I looked out for cars trying to merge over into my lane while Dave kept an eye out for Lisa amongst the crowds lining the sidewalk in front of Southwest, Continental and the other Terminal 1 carriers. I pulled over to the curb and he called her cell. Message only. Maybe her plane was late. “Tell her to meet us at Departures! Tell her Jerry was right!”

Dave left the message and we pulled away from the curb before the traffic cops could chase us away. They were out in force for what I could only assume was typical Friday night madness at SFO. We’re talking the little ticket carts, black and whites, and motorcycle cops. I felt guilty just by proximity.

As we inched our way around the rest of the terminals, I worried Lisa wouldn’t get the message. “Maybe we should park and just go look with her. We all have cell phones.” Dave concurred with the wisdom of this new plan and I pulled into a parking lot. We called Lisa, who said she was in front of baggage claim at Continental. “It’s not crowded her at all,” she told us. Hmm, I thought. Maybe her jaded Los Angeles traffic sense had a different notion of crowded. Oh well. We told her we’d see her in five minutes and headed out.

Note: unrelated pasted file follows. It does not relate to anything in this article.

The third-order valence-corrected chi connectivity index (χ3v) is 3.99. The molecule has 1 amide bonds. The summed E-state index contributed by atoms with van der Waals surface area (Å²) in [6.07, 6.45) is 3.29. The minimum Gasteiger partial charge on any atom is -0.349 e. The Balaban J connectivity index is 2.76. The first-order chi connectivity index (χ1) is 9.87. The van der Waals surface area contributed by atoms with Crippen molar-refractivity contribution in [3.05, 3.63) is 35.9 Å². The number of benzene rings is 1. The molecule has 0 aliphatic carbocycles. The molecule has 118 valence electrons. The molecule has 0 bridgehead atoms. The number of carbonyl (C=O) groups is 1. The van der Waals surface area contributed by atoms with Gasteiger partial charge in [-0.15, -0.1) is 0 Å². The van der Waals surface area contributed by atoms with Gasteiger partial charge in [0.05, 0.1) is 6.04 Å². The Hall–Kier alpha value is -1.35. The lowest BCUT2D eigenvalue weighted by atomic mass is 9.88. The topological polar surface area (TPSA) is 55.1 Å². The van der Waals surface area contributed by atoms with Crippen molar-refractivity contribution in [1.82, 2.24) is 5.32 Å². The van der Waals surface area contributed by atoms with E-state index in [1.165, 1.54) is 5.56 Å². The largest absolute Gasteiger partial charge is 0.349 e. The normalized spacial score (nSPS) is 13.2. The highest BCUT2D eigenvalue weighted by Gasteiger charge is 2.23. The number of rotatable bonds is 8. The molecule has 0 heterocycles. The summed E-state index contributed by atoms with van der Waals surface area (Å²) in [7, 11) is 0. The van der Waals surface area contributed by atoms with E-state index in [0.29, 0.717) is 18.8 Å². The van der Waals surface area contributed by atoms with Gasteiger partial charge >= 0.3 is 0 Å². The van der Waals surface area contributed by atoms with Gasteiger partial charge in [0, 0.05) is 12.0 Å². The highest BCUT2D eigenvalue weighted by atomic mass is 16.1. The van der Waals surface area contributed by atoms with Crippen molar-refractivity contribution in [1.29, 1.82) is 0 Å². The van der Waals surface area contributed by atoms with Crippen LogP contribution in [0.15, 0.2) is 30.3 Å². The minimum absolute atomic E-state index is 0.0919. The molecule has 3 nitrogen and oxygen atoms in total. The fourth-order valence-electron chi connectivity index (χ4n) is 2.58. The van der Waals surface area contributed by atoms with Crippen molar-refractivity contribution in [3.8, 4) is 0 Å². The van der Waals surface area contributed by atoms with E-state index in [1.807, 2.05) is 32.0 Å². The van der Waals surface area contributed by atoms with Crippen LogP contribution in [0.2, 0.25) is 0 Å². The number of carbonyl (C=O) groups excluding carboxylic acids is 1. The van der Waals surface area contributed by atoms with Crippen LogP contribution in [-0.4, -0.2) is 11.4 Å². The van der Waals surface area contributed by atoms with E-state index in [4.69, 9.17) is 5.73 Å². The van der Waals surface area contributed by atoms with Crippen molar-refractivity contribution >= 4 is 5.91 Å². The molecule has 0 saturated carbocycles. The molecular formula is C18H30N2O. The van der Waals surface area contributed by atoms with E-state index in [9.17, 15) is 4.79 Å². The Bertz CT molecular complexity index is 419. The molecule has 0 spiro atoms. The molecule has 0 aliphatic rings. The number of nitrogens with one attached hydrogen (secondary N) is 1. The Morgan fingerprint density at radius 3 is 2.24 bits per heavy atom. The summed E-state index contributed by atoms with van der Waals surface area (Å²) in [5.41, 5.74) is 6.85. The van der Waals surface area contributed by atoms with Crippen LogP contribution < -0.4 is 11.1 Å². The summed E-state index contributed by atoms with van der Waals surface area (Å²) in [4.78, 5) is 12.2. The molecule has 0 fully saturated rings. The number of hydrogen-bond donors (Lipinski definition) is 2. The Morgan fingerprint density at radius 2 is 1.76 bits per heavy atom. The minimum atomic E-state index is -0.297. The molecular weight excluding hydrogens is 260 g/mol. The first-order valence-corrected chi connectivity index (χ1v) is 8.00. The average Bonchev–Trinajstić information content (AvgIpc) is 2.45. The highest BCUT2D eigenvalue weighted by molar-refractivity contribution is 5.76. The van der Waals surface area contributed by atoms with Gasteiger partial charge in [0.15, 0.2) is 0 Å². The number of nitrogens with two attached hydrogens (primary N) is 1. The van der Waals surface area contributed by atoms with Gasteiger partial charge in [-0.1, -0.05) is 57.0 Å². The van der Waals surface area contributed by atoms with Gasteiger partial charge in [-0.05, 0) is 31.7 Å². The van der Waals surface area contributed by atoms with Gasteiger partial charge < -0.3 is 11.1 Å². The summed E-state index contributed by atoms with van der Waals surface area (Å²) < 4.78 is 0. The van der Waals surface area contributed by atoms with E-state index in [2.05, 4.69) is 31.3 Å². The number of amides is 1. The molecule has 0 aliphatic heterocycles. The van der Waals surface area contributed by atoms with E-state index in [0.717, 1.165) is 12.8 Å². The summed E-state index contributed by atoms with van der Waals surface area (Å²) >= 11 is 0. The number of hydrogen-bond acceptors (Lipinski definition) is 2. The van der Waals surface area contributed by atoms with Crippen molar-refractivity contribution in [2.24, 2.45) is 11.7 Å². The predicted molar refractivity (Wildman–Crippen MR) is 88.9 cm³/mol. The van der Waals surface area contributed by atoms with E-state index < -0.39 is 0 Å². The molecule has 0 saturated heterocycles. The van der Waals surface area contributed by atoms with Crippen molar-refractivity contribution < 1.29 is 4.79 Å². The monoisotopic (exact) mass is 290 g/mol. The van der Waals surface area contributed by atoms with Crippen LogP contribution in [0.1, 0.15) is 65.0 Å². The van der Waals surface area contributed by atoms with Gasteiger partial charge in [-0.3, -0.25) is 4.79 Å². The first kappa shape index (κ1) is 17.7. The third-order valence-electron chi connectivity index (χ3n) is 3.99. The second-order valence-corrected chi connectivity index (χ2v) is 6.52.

What neither Dave nor I realized until we were riding up to the terminal in the elevator that I’d somehow parked us in International Garage A, which led (logically) to the International Terminal. I also realized I was wearing baggy flannel pajama bottoms, Ugg boots, a GAP Red shirt without a bra and had my hair clipped on top of my head, most of it flopping down on one side of my face. Hey, I wasn’t planning on getting out of the car. Dave looked at me. “Maybe if you take the clip out?” I did and ran a brush through my hair. It helped. A little.